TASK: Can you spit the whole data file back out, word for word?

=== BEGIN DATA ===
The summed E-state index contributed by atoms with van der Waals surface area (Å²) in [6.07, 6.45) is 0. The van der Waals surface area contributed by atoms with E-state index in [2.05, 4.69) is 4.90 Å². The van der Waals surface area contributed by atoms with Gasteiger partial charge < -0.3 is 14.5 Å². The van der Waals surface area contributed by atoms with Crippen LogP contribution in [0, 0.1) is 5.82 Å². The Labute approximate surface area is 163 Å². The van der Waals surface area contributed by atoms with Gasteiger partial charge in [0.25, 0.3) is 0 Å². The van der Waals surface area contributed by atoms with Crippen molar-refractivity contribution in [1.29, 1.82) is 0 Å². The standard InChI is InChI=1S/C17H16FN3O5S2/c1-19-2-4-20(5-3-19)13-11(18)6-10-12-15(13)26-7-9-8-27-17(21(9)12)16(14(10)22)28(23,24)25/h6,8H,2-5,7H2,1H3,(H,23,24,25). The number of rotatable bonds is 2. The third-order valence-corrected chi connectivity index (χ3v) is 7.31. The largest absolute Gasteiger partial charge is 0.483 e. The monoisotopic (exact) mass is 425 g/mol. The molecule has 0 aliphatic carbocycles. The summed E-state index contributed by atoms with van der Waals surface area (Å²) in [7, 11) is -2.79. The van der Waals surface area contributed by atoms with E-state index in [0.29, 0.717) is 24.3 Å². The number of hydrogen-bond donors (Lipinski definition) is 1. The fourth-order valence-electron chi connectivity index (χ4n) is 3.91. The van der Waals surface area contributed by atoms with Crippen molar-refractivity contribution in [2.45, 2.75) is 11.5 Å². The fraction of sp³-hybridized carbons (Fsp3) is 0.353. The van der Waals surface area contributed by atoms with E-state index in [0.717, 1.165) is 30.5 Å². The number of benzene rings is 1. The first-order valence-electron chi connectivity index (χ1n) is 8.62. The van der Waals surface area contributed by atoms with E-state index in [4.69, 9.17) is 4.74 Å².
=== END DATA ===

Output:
The summed E-state index contributed by atoms with van der Waals surface area (Å²) in [6.07, 6.45) is 0. The van der Waals surface area contributed by atoms with E-state index in [2.05, 4.69) is 4.90 Å². The van der Waals surface area contributed by atoms with Gasteiger partial charge < -0.3 is 14.5 Å². The van der Waals surface area contributed by atoms with Crippen LogP contribution in [0, 0.1) is 5.82 Å². The Labute approximate surface area is 163 Å². The van der Waals surface area contributed by atoms with Gasteiger partial charge in [0.25, 0.3) is 0 Å². The van der Waals surface area contributed by atoms with Crippen molar-refractivity contribution in [1.29, 1.82) is 0 Å². The standard InChI is InChI=1S/C17H16FN3O5S2/c1-19-2-4-20(5-3-19)13-11(18)6-10-12-15(13)26-7-9-8-27-17(21(9)12)16(14(10)22)28(23,24)25/h6,8H,2-5,7H2,1H3,(H,23,24,25). The number of rotatable bonds is 2. The third-order valence-corrected chi connectivity index (χ3v) is 7.31. The largest absolute Gasteiger partial charge is 0.483 e. The monoisotopic (exact) mass is 425 g/mol. The molecule has 0 aliphatic carbocycles. The summed E-state index contributed by atoms with van der Waals surface area (Å²) in [7, 11) is -2.79. The van der Waals surface area contributed by atoms with E-state index in [0.29, 0.717) is 24.3 Å². The number of hydrogen-bond donors (Lipinski definition) is 1. The fourth-order valence-electron chi connectivity index (χ4n) is 3.91. The van der Waals surface area contributed by atoms with Crippen molar-refractivity contribution in [2.45, 2.75) is 11.5 Å². The fraction of sp³-hybridized carbons (Fsp3) is 0.353. The van der Waals surface area contributed by atoms with E-state index in [0.717, 1.165) is 30.5 Å². The number of benzene rings is 1. The first-order valence-electron chi connectivity index (χ1n) is 8.62. The van der Waals surface area contributed by atoms with E-state index in [4.69, 9.17) is 4.74 Å².